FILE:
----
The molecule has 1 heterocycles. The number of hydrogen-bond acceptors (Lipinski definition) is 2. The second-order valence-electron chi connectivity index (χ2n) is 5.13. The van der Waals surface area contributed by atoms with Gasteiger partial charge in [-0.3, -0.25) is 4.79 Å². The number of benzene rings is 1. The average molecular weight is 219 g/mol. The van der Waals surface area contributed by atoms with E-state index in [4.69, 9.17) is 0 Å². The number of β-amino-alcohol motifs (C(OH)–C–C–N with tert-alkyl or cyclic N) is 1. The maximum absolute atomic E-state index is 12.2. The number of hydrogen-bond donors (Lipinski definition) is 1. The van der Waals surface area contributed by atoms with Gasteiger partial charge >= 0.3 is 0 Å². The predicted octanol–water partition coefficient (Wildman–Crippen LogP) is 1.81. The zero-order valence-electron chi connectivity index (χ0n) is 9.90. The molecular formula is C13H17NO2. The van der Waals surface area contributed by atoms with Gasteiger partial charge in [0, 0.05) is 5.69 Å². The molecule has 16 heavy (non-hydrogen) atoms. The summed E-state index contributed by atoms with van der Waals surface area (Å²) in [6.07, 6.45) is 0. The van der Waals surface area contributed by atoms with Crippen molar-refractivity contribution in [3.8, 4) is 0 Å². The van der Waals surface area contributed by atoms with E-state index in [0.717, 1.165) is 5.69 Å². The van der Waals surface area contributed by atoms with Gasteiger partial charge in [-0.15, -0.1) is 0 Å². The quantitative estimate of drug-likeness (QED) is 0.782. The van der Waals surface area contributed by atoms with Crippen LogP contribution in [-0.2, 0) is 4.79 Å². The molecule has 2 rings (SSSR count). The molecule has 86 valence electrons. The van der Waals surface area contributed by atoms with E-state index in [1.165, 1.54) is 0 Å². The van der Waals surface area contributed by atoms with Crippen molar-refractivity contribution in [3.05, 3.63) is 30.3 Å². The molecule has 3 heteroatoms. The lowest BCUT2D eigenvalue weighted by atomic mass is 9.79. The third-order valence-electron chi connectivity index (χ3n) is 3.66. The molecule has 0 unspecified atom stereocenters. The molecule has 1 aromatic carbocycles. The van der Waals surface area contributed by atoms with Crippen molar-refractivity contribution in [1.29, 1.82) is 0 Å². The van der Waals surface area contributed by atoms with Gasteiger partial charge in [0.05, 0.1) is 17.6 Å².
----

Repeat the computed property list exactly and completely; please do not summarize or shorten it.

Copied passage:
The molecule has 1 heterocycles. The number of hydrogen-bond acceptors (Lipinski definition) is 2. The second-order valence-electron chi connectivity index (χ2n) is 5.13. The van der Waals surface area contributed by atoms with Gasteiger partial charge in [-0.3, -0.25) is 4.79 Å². The number of benzene rings is 1. The average molecular weight is 219 g/mol. The van der Waals surface area contributed by atoms with E-state index in [4.69, 9.17) is 0 Å². The number of β-amino-alcohol motifs (C(OH)–C–C–N with tert-alkyl or cyclic N) is 1. The maximum absolute atomic E-state index is 12.2. The number of hydrogen-bond donors (Lipinski definition) is 1. The van der Waals surface area contributed by atoms with Gasteiger partial charge >= 0.3 is 0 Å². The predicted octanol–water partition coefficient (Wildman–Crippen LogP) is 1.81. The zero-order valence-electron chi connectivity index (χ0n) is 9.90. The molecular formula is C13H17NO2. The van der Waals surface area contributed by atoms with Gasteiger partial charge in [0, 0.05) is 5.69 Å². The molecule has 16 heavy (non-hydrogen) atoms. The summed E-state index contributed by atoms with van der Waals surface area (Å²) in [6.07, 6.45) is 0. The van der Waals surface area contributed by atoms with Crippen molar-refractivity contribution in [3.8, 4) is 0 Å². The van der Waals surface area contributed by atoms with E-state index in [0.717, 1.165) is 5.69 Å². The van der Waals surface area contributed by atoms with Gasteiger partial charge in [-0.15, -0.1) is 0 Å². The quantitative estimate of drug-likeness (QED) is 0.782. The van der Waals surface area contributed by atoms with Crippen LogP contribution in [-0.2, 0) is 4.79 Å². The molecule has 2 rings (SSSR count). The molecule has 86 valence electrons. The van der Waals surface area contributed by atoms with E-state index in [1.165, 1.54) is 0 Å². The van der Waals surface area contributed by atoms with Crippen molar-refractivity contribution in [3.05, 3.63) is 30.3 Å². The molecule has 3 heteroatoms. The lowest BCUT2D eigenvalue weighted by atomic mass is 9.79. The third-order valence-electron chi connectivity index (χ3n) is 3.66. The molecule has 0 unspecified atom stereocenters. The molecule has 1 aromatic carbocycles. The van der Waals surface area contributed by atoms with Crippen molar-refractivity contribution in [1.29, 1.82) is 0 Å². The van der Waals surface area contributed by atoms with Gasteiger partial charge in [0.05, 0.1) is 17.6 Å².